Here’s where Kaplan’s essay offers some real chin stroking insight. Due to the tools we all use to compose (she was writing in 1996, but Microsoft Word reigned back then, too), a big chunk of our creative output is left unexpressed. The nuanced and freeform ideas that bubble in our minds get narrowly channeled into blocks of uniformly sized, unadorned text. She cites a study in which some students were asked to outline writing ideas using a word processor and others wrote by hand. The differences were subtle but compelling. The hand drawn notes were chock full of non-textual cues: underline markings (varying in size); circled phrases; arrows (curved and straight) connecting different thoughts and suggesting possible reorderings; and text angled and oscillating in size. Kaplan’s analysis is worth quoting at length:

For writers, the ambiguity, the contingency of any mark may indeed be its most salient characteristic. A single mark may thus carry a multiplicity of messages, economically signaling a range of recollections when the writer re-reads it. Emotional associations may be recalled by the vigor of a stroke or by the multiple lines underscoring a word, at the same time that the notation encodes a rational or intellectual intention to emphasize the point. In other words, composing (especially pre-drafting) may be highly idiosyncratic—requiring degrees of freedom not currently available in electronic systems for document manipulation.

As Catherine Smith points out, “human cognition engages, along with orderly, logical capabilities, other, more anarchistic elements—doubt, contradiction, intuition, recollection, forgetfulness, denial, tacit knowledge, partial awareness—the full mixed baggage of consciousness”. The mind may well represent such anarchy within itself in some system describable neither by words nor by images. And it is certainly true that no external representation of thought need correspond or mirror that mental representation exactly. Yet it seems at least plausible that the signs we use to communicate back to ourselves and to each other often require composite modes of representation, the dense and the articulate working together.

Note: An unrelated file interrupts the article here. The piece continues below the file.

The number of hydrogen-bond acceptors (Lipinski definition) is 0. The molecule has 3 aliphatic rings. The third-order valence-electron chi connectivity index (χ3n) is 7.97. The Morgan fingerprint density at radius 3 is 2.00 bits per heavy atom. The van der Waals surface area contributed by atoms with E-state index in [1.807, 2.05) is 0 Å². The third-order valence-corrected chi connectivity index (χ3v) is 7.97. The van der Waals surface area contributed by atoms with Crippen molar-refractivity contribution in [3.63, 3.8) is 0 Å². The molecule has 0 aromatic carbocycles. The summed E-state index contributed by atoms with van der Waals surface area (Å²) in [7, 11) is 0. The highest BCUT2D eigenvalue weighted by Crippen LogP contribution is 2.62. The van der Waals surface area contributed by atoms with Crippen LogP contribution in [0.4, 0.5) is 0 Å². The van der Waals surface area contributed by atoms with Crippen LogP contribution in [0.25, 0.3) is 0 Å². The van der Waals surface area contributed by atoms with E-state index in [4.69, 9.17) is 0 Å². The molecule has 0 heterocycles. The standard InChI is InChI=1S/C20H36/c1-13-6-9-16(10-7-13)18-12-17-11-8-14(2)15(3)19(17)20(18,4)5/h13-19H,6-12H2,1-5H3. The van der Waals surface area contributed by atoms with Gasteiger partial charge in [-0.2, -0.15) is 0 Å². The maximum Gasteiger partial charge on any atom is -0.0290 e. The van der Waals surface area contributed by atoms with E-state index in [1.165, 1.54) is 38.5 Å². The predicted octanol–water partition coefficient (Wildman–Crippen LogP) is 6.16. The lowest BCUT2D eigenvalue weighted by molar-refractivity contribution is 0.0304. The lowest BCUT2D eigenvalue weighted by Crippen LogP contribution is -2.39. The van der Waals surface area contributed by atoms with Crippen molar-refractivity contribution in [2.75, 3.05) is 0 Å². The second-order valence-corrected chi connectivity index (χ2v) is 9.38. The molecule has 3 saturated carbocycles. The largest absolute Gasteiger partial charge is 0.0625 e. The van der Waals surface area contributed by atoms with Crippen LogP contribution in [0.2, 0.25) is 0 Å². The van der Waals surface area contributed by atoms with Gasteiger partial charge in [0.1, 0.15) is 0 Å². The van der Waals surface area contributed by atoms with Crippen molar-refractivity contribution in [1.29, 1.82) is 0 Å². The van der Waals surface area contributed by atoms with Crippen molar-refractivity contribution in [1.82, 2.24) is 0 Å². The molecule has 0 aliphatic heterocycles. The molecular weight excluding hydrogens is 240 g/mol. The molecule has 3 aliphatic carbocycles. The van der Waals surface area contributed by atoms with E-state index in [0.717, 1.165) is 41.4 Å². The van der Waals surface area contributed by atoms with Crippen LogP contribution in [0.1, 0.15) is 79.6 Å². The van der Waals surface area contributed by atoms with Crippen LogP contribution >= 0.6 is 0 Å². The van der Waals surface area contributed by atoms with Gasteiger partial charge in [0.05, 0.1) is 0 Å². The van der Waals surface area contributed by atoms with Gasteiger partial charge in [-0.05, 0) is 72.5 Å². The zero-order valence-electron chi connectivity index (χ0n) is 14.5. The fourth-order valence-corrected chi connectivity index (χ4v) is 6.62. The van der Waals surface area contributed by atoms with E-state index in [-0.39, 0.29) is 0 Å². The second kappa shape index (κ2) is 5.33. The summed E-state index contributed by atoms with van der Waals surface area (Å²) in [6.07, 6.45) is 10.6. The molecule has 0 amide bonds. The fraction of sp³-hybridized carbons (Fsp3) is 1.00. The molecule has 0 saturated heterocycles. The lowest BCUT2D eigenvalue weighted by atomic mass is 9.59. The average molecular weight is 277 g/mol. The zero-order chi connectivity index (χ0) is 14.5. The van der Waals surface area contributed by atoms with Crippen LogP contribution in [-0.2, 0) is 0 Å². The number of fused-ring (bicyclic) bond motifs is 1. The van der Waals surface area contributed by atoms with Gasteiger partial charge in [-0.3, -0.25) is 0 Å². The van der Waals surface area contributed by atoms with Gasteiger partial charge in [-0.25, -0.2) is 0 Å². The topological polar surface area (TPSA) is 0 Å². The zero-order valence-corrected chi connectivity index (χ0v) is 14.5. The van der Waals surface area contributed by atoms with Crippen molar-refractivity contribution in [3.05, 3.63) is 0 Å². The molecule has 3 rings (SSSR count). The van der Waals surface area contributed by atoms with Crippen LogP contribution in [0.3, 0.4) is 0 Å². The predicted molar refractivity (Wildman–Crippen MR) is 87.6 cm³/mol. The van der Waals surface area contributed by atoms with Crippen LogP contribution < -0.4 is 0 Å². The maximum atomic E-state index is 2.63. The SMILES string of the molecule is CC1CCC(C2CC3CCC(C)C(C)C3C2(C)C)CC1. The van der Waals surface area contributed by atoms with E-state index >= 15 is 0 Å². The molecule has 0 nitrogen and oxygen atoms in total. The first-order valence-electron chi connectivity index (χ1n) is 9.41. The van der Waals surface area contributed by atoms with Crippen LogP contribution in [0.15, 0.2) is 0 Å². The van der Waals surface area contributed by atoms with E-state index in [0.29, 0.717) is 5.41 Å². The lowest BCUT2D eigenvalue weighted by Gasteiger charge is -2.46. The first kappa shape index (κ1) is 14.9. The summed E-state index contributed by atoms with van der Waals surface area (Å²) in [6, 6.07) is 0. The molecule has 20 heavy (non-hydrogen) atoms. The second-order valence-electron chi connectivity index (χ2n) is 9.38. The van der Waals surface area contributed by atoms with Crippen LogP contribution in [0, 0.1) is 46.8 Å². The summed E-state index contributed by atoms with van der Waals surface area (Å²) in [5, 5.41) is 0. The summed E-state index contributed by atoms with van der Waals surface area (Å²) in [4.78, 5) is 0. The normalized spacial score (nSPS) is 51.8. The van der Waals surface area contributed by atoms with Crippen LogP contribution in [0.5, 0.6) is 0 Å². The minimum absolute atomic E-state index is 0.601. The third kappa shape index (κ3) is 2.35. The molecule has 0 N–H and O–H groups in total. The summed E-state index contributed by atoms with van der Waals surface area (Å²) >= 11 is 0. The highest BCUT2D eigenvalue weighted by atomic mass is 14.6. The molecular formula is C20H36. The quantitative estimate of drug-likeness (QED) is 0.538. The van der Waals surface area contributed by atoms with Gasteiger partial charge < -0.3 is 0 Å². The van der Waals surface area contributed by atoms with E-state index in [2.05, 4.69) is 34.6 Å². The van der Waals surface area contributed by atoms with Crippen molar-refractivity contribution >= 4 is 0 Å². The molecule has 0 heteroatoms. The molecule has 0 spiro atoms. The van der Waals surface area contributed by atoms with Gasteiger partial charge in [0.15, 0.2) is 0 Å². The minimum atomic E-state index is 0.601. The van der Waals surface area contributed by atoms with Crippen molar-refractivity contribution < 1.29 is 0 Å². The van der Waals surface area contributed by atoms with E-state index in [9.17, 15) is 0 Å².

At the moment, at least, electronic tools do not provide a rich enough range for dense inscriptions, and they are unlikely to do so as long as the gulf between graphic objects and textual objects remains deeply imbedded in [our writing tools].”

Let me wrap up this foray into 18th century poetry and academic research by pointing to one of my current favorite examples of how word and image can be successfully merged. Brian O’Leary, a writer and publishing industry consultant whom I’ve recently met, gave a terrific presentation at TOC 2011. Called “Context first: A Unified Field Theory of Publishing”, his talk is very much worth watching. But for the purposes of this post what’s most interesting are his tools and creative method.

The software Brian used is called Prezi, a novel alternative to PowerPoint’s one-slide-after-another layout. In Prezi [], you compose on what amounts to an infinite canvas. Then, when giving your talk you zoom in and out and pan back and forth between the points you want to focus on. It’s perfect for the kind of word and image confections that Brian and his illustrator (his son Frank, it turns out) put together. As for his method? Brian explains:

I wrote the first draft of the presentation (longhand; I was stuck on a plane too small to open my laptop), keyboarded it and sent it to Frank.  He e-mailed back, “Thanks; now I understand”…Two days later, he sent me storyboards, mostly pencil drawings scanned into a PDF, for the first third of the presentation. They matched and extended my words.  Soon Frank was inking the drawings, importing them into Illustrator, adding some spot colors and finally laying them out using Prezi. The initial draft evolved into a somewhat longer script. We sat together several times to do partial and full run-throughs, collaborations that led to other changes in language as well as a few transitions. (

Handwritten drafts! Collaborative compositions between writers and illustrators! Blake and Kaplan would have been delighted.